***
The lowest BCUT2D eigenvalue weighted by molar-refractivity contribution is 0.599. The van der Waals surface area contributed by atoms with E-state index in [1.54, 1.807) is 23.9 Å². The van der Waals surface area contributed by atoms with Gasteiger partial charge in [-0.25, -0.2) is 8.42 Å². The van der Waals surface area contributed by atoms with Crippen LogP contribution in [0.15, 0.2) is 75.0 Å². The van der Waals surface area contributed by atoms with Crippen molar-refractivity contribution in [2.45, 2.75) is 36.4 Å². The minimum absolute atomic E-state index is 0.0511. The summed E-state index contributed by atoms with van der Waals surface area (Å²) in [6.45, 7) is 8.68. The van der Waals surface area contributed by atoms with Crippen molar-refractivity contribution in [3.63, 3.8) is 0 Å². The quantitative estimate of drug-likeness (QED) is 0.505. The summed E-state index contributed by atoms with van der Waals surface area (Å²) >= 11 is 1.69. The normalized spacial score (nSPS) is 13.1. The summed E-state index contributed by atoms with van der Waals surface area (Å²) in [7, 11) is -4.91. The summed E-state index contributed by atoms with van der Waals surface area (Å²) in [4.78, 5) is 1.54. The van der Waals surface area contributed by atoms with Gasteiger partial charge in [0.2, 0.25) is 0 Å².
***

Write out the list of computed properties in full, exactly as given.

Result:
The lowest BCUT2D eigenvalue weighted by molar-refractivity contribution is 0.599. The van der Waals surface area contributed by atoms with E-state index in [1.54, 1.807) is 23.9 Å². The van der Waals surface area contributed by atoms with Gasteiger partial charge in [-0.25, -0.2) is 8.42 Å². The van der Waals surface area contributed by atoms with Crippen LogP contribution in [0.15, 0.2) is 75.0 Å². The van der Waals surface area contributed by atoms with Crippen molar-refractivity contribution in [2.45, 2.75) is 36.4 Å². The minimum absolute atomic E-state index is 0.0511. The summed E-state index contributed by atoms with van der Waals surface area (Å²) in [6.45, 7) is 8.68. The van der Waals surface area contributed by atoms with Crippen molar-refractivity contribution in [3.63, 3.8) is 0 Å². The quantitative estimate of drug-likeness (QED) is 0.505. The summed E-state index contributed by atoms with van der Waals surface area (Å²) >= 11 is 1.69. The normalized spacial score (nSPS) is 13.1. The summed E-state index contributed by atoms with van der Waals surface area (Å²) in [7, 11) is -4.91. The summed E-state index contributed by atoms with van der Waals surface area (Å²) in [4.78, 5) is 1.54. The van der Waals surface area contributed by atoms with Gasteiger partial charge in [0.2, 0.25) is 0 Å².